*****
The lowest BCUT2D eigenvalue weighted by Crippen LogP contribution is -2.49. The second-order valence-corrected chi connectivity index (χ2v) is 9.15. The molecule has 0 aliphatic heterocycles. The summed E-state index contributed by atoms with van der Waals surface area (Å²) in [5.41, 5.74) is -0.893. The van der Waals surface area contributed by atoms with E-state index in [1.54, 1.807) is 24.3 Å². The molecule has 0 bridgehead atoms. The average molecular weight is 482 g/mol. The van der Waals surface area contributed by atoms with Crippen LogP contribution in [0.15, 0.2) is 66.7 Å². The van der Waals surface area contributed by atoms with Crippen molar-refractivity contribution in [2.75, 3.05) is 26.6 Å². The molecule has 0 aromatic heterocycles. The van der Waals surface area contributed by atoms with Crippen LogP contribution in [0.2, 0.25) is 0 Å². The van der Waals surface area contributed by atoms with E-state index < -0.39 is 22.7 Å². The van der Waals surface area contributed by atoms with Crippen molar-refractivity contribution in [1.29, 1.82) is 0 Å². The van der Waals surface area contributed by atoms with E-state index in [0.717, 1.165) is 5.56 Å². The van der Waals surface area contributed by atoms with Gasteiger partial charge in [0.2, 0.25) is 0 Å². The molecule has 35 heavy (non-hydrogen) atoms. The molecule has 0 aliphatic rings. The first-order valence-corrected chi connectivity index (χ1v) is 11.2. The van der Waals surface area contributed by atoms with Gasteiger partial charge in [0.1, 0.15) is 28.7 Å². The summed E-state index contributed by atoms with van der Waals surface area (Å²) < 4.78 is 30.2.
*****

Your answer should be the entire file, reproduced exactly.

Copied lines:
The lowest BCUT2D eigenvalue weighted by Crippen LogP contribution is -2.49. The second-order valence-corrected chi connectivity index (χ2v) is 9.15. The molecule has 0 aliphatic heterocycles. The summed E-state index contributed by atoms with van der Waals surface area (Å²) in [5.41, 5.74) is -0.893. The van der Waals surface area contributed by atoms with E-state index in [1.54, 1.807) is 24.3 Å². The molecule has 0 bridgehead atoms. The average molecular weight is 482 g/mol. The van der Waals surface area contributed by atoms with Crippen LogP contribution in [0.15, 0.2) is 66.7 Å². The van der Waals surface area contributed by atoms with Crippen molar-refractivity contribution in [2.75, 3.05) is 26.6 Å². The molecule has 0 aromatic heterocycles. The van der Waals surface area contributed by atoms with Crippen LogP contribution in [0.2, 0.25) is 0 Å². The van der Waals surface area contributed by atoms with E-state index < -0.39 is 22.7 Å². The van der Waals surface area contributed by atoms with Crippen molar-refractivity contribution in [1.29, 1.82) is 0 Å². The van der Waals surface area contributed by atoms with E-state index in [0.717, 1.165) is 5.56 Å². The van der Waals surface area contributed by atoms with Gasteiger partial charge in [0.2, 0.25) is 0 Å². The molecule has 35 heavy (non-hydrogen) atoms. The molecule has 0 aliphatic rings. The first-order valence-corrected chi connectivity index (χ1v) is 11.2. The van der Waals surface area contributed by atoms with Gasteiger partial charge in [0.1, 0.15) is 28.7 Å². The summed E-state index contributed by atoms with van der Waals surface area (Å²) < 4.78 is 30.2.